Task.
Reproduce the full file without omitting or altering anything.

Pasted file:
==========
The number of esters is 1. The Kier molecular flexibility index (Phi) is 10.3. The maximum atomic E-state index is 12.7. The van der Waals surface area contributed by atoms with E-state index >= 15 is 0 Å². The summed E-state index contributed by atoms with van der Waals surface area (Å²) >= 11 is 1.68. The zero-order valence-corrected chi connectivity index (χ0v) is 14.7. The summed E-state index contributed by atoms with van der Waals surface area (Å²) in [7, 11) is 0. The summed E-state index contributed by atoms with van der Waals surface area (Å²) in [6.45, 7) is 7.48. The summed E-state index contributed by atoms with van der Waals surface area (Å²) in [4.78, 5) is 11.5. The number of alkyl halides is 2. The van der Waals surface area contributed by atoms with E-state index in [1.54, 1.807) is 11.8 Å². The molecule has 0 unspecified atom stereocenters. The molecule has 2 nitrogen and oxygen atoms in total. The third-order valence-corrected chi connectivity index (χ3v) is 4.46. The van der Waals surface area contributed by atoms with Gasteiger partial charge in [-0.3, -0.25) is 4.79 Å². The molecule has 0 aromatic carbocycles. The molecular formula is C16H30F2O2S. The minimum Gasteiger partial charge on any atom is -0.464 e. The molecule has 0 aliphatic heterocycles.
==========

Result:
The number of esters is 1. The Kier molecular flexibility index (Phi) is 10.3. The maximum atomic E-state index is 12.7. The van der Waals surface area contributed by atoms with E-state index >= 15 is 0 Å². The summed E-state index contributed by atoms with van der Waals surface area (Å²) >= 11 is 1.68. The zero-order valence-corrected chi connectivity index (χ0v) is 14.7. The summed E-state index contributed by atoms with van der Waals surface area (Å²) in [7, 11) is 0. The summed E-state index contributed by atoms with van der Waals surface area (Å²) in [6.45, 7) is 7.48. The summed E-state index contributed by atoms with van der Waals surface area (Å²) in [4.78, 5) is 11.5. The number of alkyl halides is 2. The van der Waals surface area contributed by atoms with E-state index in [1.54, 1.807) is 11.8 Å². The molecule has 0 unspecified atom stereocenters. The molecule has 2 nitrogen and oxygen atoms in total. The third-order valence-corrected chi connectivity index (χ3v) is 4.46. The van der Waals surface area contributed by atoms with Gasteiger partial charge in [-0.3, -0.25) is 4.79 Å². The molecule has 0 aromatic carbocycles. The molecular formula is C16H30F2O2S. The minimum Gasteiger partial charge on any atom is -0.464 e. The molecule has 0 aliphatic heterocycles.